As the Russian invasion of Ukraine reaches its one-year mark, English architect Norman Foster’s new masterplan for the country’s second largest city of Kharkiv is well underway. According to a recent update from the UNECE (United Nations Economic Commission for Europe), the masterplan will be based on five “pilot projects,” including a “heritage project” in the form of a new architectural landmark in the center of the city.
Foster initially announced his involvement in the reconstruction of Kharkiv in April 2022 with the release of the Kharkiv Manifesto, in which he vowed to “deliver the city of the future,” starting with a master plan. At a glance, it seemed that Kharkiv had lucked out: Foster, a Pritzker Prize laureate, was offering his services pro bono. Yet, many Ukrainian architects were skeptical. Kharkiv-based architect Oleg Drozdov warned of potential “intellectual colonization.” During a war in which Ukraine’s national identity was at stake, was it appropriate for Foster, an outsider, to position himself at the helm of reconstruction?
In order to make sense of this, Hannah Su sat down with Ievgeniia Gubkina, an architect, a leading Ukrainian architectural and urban historian, and a Kharkiv native. Gubkina has also authored and edited several books, including Soviet Modernism. Brutalism. Post-Modernism. Buildings and Structures in Ukraine 1955–1991, that offer in depth research on Ukrainian architecture, particularly Soviet modernist buildings. This work was upended when Russia invaded her home country on February 24, 2022.
This interview began in May 2022 and was updated to account for current events. It has been edited for length and clarity. Ahead of the release more information about Foster’s plan for Kharkiv, Gubkina’s keen insights continue to be relevant. Unheeded, Kharkiv risks a missed opportunity and further loss of heritage.
Hannah Su: I’m glad that you and your daughter were able to safely evacuate. It must have been difficult to pack your lives into a suitcase and leave. You mentioned you wanted to return to Kharkiv soon. Is that still the plan?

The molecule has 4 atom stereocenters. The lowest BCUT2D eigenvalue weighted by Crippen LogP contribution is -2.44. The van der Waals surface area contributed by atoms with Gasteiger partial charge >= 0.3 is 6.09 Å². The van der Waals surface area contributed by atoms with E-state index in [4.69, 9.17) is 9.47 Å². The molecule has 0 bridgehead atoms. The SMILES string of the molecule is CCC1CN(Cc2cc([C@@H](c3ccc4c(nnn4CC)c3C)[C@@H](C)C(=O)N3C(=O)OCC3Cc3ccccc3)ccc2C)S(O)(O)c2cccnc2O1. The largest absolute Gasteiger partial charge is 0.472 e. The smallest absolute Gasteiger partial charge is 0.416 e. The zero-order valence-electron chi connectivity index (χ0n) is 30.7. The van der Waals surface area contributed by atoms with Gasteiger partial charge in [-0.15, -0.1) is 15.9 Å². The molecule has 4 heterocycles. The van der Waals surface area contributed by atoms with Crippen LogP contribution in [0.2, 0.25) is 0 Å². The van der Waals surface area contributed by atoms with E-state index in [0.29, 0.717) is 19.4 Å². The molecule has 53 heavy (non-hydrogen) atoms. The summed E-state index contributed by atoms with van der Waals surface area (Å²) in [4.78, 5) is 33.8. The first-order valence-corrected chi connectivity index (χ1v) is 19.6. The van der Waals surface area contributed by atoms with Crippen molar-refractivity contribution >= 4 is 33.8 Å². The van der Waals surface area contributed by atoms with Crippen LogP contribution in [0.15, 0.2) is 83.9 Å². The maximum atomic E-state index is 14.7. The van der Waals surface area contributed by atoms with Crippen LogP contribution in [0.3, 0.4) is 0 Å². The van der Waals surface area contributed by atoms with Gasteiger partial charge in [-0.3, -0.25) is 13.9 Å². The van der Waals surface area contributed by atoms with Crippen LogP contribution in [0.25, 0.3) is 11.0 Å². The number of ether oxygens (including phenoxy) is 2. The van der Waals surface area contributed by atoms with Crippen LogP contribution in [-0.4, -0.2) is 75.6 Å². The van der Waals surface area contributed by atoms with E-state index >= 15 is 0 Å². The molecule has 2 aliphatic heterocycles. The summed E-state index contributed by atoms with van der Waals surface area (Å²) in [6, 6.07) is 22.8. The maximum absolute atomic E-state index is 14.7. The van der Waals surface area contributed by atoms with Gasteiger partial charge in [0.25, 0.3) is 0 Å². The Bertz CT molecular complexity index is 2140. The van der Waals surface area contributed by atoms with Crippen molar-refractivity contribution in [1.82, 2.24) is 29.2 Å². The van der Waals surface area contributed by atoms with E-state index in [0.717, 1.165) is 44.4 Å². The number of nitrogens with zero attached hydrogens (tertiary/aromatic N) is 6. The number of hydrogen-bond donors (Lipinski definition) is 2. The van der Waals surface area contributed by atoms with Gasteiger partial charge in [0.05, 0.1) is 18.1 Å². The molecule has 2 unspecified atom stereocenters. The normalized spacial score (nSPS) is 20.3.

Ievgeniia Gubkina: So, of course, my nature is to desperately want to go back to Kharkiv. Recently, I talked with my old friend from my school years; she is an architect too, and she decided to return. She sent me a lot of photos of what Kharkiv is like now, just from her phone. And I really cried. Kharkiv is like my relative.
During the time when Kharkiv was even more in danger, I was more willing to come back, just based on the feeling that I should somehow rescue my city, that I should help my community to resist. My best friends are mostly from the NGO field, people, activists from the LGBTQ community, and from environmental and human rights organizations. I would like to be with them. It’s like solidarity: You want to feel common things, and to resist together.
I’m thinking about how I can help with my expertise. I’m able to contribute to heritage preservation issues, advocacy campaigns, fundraising, and promotion at the international level. When it’s not immigration, by choice, I would choose to adapt to the situation. First of all, I have to save the life of my daughter. Then I can help Ukraine with cultural issues abroad.
HS: Where have you spent time since leaving Kharkiv?
IG: I’m a member of PAUSE, the national program for the urgent aid and reception of scientists in exile and received a short-term fellowship at the Sciences Po Urban School. I stayed in Paris last summer because the National Commission of Ukraine for UNESCO and the UNESCO headquarters is here. My idea was to contribute to a communication between the Ukrainian side (ministries, experts, and activists) and the international community.
HS: Norman Foster is now working on rebuilding Kharkiv with the city’s mayor, Ihor Terekhov. Foster also released the Kharkiv Manifesto, vowing to bring together “the best minds” in architecture, planning, and engineering “to bear on the rebirth of the city of Kharkiv.” What is your reaction to this?
IG: I listened to Norman Foster’s manifesto on May 11, 2022, during the event hosted by RIBA in partnership with New London Architecture where I was invited as a speaker. Then, someone in the audience asked the participants, “Do Ukrainians feel they need advice on the further development of their cities from Western, white, privileged architects?” And then I answered that “the West should move away from mentorship into relations of partnership.”